Options are great investment tools for position trading and risk control. Finding a winning strategy is the cornerstone to using these tools to their full potential.
Before learning how to trade options, one must know what an option is and understand how the two types of options, calls and puts, work.
An option gives its holder the right, but, not the obligation, to sell or buy the underlying asset on or before its expiry date at a predetermined price. A call option grants the holder the right to buy the option; a put option grants the holder the right to sell the option. When a call’s strike price (the price at which the contract can be exercised) is less than the underlying price, it is “in-the-money.” When the strike price is equal to the price of the underlying stock, the call is “at-the-money.” Lastly, when a call’s strike price is less than the underlying stock price, it is “out-of-money. When an option is bought, the level of loss is limited to the option’s price, or premium. With put options, the reverse is true. There is a risk of loss which could, in theory, be unlimited if the seller does not currently own enough or any of the underlying stock to meet the obligation of the sale, thus creating a “naked option.”
A person’s goals and market opinions has a lot to do with choosing strategies for trading options.
The long call option trading strategy is when one buys a call option, or “goes long.” This direct strategy is betting on the underlying stock climbing above the strike price by the expiry date. As long as the stock moves higher, the upside (highest value) on a long call is, in theory, infinite until its expiration, if the call is well-timed. In the event the stock moves the wrong way, investors can often sell the call before the expiration salvaging a portion of the premium. The downside (highest loss) would be a complete loss of the premium paid.
The long put option trading strategy bets on a stock’s decline, rather than its growth. The investor purchases a put option wagering the stock will dip below the strike price before expiration. When the stock is at $0 per share, the long put is at its upside. The seller can still sell the put and save a portion of the premium if the stock rises. Entire loss of the premium is the long put’s downside.
The short put option trading strategy bets the stock will rise or stay level until its expiration. With a short put, the investor sells a put, or “goes short.” The goal with a going short is the put will expire with no value which nets the seller the entire premium. Somewhat like the long call, the short put can be a bet on the stock rising. A short put is a more modest wager which yields a more modest profit, whereas a long put wagers on a large increase in stock. The upside of a short put is the entire premium, which the seller receives upfront. If the stock is below the strike price at expiry, the put seller will realize a loss because they are forced to buy the stock at the strike price. If the stock falls to $0 per share, the maximum downside would occur.
The covered call option trading strategy is two fold; first, the investor must own the underlying stock and then sell a call on the stock. The investor forfeits the appreciation above the strike price betting the stock will either decrease slightly or stay flat which allows the investor to keep the stock and the premium. The seller can write a new covered call if the stock is below the strike price at expiry. The investor must deliver the shares to the call buyer at the strike price. The maximum upside is the entire premium, if the stock stays at or just under the strike price at time of expiry. The downside is total loss of the stock’s value minus the premium.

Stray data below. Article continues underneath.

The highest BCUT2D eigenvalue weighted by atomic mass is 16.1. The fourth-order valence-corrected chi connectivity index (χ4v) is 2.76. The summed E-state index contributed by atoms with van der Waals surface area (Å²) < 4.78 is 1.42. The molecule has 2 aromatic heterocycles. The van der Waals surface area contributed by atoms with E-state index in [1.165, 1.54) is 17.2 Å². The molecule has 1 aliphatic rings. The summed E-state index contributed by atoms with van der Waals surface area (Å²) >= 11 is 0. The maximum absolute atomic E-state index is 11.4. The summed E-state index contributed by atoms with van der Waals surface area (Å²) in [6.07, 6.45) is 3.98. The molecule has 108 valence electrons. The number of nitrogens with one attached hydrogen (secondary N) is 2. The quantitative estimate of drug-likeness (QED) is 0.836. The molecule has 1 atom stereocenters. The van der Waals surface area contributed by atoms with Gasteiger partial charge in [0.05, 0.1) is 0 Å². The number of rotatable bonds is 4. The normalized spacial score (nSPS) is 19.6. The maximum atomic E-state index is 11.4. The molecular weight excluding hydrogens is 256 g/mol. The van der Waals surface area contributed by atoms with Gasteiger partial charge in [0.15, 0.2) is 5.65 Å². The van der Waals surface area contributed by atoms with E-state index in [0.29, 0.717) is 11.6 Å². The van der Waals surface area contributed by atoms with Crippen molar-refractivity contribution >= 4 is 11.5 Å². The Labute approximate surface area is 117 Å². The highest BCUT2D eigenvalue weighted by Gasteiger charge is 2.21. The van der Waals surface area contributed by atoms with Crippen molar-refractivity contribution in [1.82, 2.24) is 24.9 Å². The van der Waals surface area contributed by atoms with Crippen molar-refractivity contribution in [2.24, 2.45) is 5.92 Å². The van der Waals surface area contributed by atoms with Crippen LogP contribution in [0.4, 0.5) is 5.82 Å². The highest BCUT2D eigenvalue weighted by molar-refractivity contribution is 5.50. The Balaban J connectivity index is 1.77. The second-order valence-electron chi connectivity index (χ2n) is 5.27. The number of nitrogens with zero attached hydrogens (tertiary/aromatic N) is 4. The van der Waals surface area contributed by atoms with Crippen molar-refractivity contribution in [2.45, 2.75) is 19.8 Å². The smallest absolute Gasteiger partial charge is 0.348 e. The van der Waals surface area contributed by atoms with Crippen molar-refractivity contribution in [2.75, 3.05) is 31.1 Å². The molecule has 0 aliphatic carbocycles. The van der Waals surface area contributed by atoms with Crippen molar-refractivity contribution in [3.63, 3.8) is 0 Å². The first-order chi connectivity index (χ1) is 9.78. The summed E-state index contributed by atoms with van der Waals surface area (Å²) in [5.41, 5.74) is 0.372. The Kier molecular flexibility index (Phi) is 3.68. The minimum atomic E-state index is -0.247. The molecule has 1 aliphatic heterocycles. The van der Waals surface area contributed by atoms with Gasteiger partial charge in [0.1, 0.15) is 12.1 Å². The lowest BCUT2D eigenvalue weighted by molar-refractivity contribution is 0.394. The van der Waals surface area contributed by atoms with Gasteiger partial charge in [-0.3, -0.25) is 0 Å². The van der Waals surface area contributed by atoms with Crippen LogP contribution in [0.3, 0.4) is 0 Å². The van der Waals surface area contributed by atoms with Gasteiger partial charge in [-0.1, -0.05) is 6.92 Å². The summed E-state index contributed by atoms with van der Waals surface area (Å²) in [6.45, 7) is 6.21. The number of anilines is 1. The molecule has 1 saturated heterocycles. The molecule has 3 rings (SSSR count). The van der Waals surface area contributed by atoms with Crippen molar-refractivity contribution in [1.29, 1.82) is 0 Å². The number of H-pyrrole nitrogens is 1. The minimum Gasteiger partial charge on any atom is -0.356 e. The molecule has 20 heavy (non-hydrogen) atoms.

The married put option trading strategy combines owning the underlying stock with a long put, “marrying” the two strategies. The investor buys one put for each 100 shares of stock they own. The investor continues to own a stock for potential appreciation while hedging his or her position if the stock dips with this strategy. Similar in principle to buying insurance, the owner pays a premium for protection asset devaluation. If the married put enabled the investor to keep a stock which gained, the upside is potentially infinite gain, less the long put premium. If the stock dips, the put pays off, offsetting any loss less the premium and, usually, matching any declines.
The protective collar options trading strategy is often employed by investor’s long position in a stock has realized sizable gains. With a protective collar, the investor purchases an out-of-the-money put option while writing an out-of-the-money call option simultaneously. The upside is investors are able to lock in profits without selling their shares.
The long straddle options trading strategy is used when an investor suspects the price of their underlying asset will move either up or down significantly. By purchasing both a call and a put option with the same strike price, expiring on the same date, the investor can maintain unlimited gains, while the loss is limited to the cost of the put and call options contracts.
The long strangle options trading strategy is used when the investor believes the underlying asset’s price will either rise or fall dramatically. The investor buys a call and put on an asset set to expire on the same date, but, with different strike prices. The strike price of the call option is usually higher than that of the put option and both options will be out-of-the-money. The upside/downside is losses are limited to the cost of the put and call options; because they are purchased out-of-the-money, strangles are usually less expensive than straddles.
There are several more options strategies – most of which are a bit more complicated.
The ones illustrated here will get investors in-the-know on many often used options strategies.